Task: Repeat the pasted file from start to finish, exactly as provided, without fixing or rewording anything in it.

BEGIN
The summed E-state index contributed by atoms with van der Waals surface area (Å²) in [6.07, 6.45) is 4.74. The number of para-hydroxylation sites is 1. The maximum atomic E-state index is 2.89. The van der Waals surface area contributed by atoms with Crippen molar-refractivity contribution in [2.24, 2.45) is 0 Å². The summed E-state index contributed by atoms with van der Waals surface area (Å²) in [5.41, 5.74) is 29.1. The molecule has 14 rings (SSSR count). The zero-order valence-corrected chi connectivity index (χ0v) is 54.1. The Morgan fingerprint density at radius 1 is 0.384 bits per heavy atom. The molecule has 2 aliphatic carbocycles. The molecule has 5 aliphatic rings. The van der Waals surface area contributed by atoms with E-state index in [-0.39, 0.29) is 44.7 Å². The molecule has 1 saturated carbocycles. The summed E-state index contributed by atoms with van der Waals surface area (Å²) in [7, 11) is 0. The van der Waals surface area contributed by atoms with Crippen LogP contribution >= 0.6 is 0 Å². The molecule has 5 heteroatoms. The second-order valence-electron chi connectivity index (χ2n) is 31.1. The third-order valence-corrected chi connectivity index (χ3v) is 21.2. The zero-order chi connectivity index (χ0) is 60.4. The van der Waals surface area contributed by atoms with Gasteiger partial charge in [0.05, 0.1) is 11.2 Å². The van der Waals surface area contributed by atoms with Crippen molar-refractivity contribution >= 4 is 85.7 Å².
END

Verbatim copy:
The summed E-state index contributed by atoms with van der Waals surface area (Å²) in [6.07, 6.45) is 4.74. The number of para-hydroxylation sites is 1. The maximum atomic E-state index is 2.89. The van der Waals surface area contributed by atoms with Crippen molar-refractivity contribution in [2.24, 2.45) is 0 Å². The summed E-state index contributed by atoms with van der Waals surface area (Å²) in [5.41, 5.74) is 29.1. The molecule has 14 rings (SSSR count). The zero-order valence-corrected chi connectivity index (χ0v) is 54.1. The Morgan fingerprint density at radius 1 is 0.384 bits per heavy atom. The molecule has 2 aliphatic carbocycles. The molecule has 5 aliphatic rings. The van der Waals surface area contributed by atoms with E-state index in [-0.39, 0.29) is 44.7 Å². The molecule has 1 saturated carbocycles. The summed E-state index contributed by atoms with van der Waals surface area (Å²) in [7, 11) is 0. The van der Waals surface area contributed by atoms with Crippen LogP contribution >= 0.6 is 0 Å². The molecule has 5 heteroatoms. The second-order valence-electron chi connectivity index (χ2n) is 31.1. The third-order valence-corrected chi connectivity index (χ3v) is 21.2. The zero-order chi connectivity index (χ0) is 60.4. The van der Waals surface area contributed by atoms with Gasteiger partial charge in [0.05, 0.1) is 11.2 Å². The van der Waals surface area contributed by atoms with Crippen molar-refractivity contribution >= 4 is 85.7 Å².